Arabs were probably first introduced into Europe during the Moorish invasion of the western IVI Mediterranean. Incidental breeding with local mares must have occurred, but there is little evidence to suggest that there was thought of as anything more than perhaps a decorative parade mount.
During the Crusades, captured Arab horses seem again to have acquired some stature ass fit mounts for kings and princes on state occasions, though as cavalry chargers they never entered into consideration because the heavy armor of the times required horses of enormous size and power to carry it. Light arms and armor changed all that. From the Renaissance through the Napoleonic wars the superiority of the Turkish mounts, fleetness of foot and movement, and endurance were obvious, and the demand for Arab blood began to grow in Europe.
Following the disastrous retreat from Moscow in the bitter winter of 1812, Napoleon’s aide-de-camp wrote to his superior officer:
The Arab horse withstood the exertions and privations better than the European horse. After the cruel campaign in Russia, almost all the horses the Emperor had left were his Arabs. General Hubert was only able to bring back to France one horse out of his five, and that was an Arab. Captain Simonneau, of the General Staff, had only his Arab left at the end, and so it was with me els°.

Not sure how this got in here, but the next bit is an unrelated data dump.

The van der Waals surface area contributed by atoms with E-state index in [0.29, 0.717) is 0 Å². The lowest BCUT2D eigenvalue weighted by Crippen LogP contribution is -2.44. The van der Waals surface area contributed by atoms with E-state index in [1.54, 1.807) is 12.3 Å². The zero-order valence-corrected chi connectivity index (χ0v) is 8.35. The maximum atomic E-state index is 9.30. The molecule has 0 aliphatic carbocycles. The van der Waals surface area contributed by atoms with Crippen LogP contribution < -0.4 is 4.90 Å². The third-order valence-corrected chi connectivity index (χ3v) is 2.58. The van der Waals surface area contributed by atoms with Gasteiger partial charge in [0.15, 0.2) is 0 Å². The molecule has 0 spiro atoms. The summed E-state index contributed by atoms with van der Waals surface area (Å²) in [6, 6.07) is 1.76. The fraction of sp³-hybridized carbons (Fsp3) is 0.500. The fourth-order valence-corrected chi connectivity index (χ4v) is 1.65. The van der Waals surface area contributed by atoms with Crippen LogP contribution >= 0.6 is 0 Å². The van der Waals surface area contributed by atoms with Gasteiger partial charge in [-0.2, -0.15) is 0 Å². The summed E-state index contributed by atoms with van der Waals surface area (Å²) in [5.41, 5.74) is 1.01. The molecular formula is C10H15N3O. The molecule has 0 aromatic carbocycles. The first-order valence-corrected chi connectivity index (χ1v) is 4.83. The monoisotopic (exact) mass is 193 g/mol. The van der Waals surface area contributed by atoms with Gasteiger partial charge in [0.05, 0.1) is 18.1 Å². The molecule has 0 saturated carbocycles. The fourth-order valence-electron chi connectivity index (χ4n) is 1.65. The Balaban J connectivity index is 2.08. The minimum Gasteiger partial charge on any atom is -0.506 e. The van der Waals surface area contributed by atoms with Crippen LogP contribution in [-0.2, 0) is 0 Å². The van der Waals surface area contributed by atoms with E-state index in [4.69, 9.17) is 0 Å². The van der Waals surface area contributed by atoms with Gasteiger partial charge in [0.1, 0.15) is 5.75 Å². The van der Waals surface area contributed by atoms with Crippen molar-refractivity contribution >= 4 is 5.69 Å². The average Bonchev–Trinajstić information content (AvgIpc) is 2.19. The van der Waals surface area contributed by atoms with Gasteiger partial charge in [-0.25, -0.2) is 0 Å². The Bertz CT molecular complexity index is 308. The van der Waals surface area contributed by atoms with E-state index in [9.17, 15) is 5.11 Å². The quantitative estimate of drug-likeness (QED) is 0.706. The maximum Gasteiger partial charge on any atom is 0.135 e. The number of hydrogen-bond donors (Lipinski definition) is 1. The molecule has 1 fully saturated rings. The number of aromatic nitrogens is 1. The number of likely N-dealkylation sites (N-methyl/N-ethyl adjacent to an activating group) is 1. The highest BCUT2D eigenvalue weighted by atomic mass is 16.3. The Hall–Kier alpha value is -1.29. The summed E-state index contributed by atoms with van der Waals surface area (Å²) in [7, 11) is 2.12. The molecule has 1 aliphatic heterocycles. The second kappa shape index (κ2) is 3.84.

Given such proofs as these, Arabians were wanted wherever courage and stamina were at a premium and so it came about that during the Crimean War vital news of the Russian defeat was entrusted to an Arab-mounted messenger. The bay stallion Omar Pasha galloped 93 miles from Silistrato Varna in one day. His rider died of exhaustion, but Omar Pasha seemed fresh as ever. Arab horses are sometimes known as Drinkers of the Wind.
Today the Arabian is bred in many countries, showing slight differences in type according to national preference and variations in height and build according to the climate and the pasture (obviously a horse bred on rich temperate-zone pasture will be bigger and softer than his dry, desert-bred cousin). Though his cavalry days are over, his dash and spirit as a riding horse ensure his future, and his prepotency as a sire will endure, as in so many cases in the past, wherever a new breed of quality and fire is evolved.
See more: Appaloosa Horse